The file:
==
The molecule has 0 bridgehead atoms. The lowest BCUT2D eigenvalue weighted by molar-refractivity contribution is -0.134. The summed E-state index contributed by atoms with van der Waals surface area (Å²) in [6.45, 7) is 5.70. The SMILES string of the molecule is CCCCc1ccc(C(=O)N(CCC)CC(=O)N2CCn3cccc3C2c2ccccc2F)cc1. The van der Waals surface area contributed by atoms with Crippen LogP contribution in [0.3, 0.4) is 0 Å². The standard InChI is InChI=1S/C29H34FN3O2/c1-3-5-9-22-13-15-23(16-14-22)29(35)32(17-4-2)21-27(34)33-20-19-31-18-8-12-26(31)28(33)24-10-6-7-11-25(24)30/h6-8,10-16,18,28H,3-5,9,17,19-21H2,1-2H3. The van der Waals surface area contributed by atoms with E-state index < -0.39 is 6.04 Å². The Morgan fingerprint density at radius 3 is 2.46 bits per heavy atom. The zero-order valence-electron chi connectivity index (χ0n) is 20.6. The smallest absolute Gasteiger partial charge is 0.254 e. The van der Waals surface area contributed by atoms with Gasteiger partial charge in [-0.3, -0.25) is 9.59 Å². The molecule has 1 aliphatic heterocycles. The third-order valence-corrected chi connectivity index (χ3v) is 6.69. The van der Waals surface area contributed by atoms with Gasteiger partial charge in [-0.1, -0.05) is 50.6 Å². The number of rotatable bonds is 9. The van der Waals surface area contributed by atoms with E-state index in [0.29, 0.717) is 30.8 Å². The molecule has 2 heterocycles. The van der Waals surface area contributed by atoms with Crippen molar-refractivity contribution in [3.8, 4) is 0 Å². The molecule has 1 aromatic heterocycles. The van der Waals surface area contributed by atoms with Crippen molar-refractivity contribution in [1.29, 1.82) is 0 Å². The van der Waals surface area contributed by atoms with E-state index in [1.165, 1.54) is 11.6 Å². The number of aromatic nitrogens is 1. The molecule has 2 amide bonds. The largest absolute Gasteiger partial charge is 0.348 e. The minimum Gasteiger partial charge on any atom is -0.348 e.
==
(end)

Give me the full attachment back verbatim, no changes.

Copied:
The molecule has 0 bridgehead atoms. The lowest BCUT2D eigenvalue weighted by molar-refractivity contribution is -0.134. The summed E-state index contributed by atoms with van der Waals surface area (Å²) in [6.45, 7) is 5.70. The SMILES string of the molecule is CCCCc1ccc(C(=O)N(CCC)CC(=O)N2CCn3cccc3C2c2ccccc2F)cc1. The van der Waals surface area contributed by atoms with Crippen LogP contribution in [0.3, 0.4) is 0 Å². The standard InChI is InChI=1S/C29H34FN3O2/c1-3-5-9-22-13-15-23(16-14-22)29(35)32(17-4-2)21-27(34)33-20-19-31-18-8-12-26(31)28(33)24-10-6-7-11-25(24)30/h6-8,10-16,18,28H,3-5,9,17,19-21H2,1-2H3. The van der Waals surface area contributed by atoms with E-state index < -0.39 is 6.04 Å². The Morgan fingerprint density at radius 3 is 2.46 bits per heavy atom. The zero-order valence-electron chi connectivity index (χ0n) is 20.6. The smallest absolute Gasteiger partial charge is 0.254 e. The van der Waals surface area contributed by atoms with Gasteiger partial charge in [-0.3, -0.25) is 9.59 Å². The molecule has 1 aliphatic heterocycles. The third-order valence-corrected chi connectivity index (χ3v) is 6.69. The van der Waals surface area contributed by atoms with Gasteiger partial charge in [-0.1, -0.05) is 50.6 Å². The number of rotatable bonds is 9. The van der Waals surface area contributed by atoms with E-state index in [0.29, 0.717) is 30.8 Å². The molecule has 2 heterocycles. The van der Waals surface area contributed by atoms with Crippen molar-refractivity contribution in [3.8, 4) is 0 Å². The molecule has 1 aromatic heterocycles. The van der Waals surface area contributed by atoms with Crippen molar-refractivity contribution in [1.29, 1.82) is 0 Å². The van der Waals surface area contributed by atoms with E-state index in [1.165, 1.54) is 11.6 Å². The number of aromatic nitrogens is 1. The molecule has 2 amide bonds. The largest absolute Gasteiger partial charge is 0.348 e. The minimum Gasteiger partial charge on any atom is -0.348 e.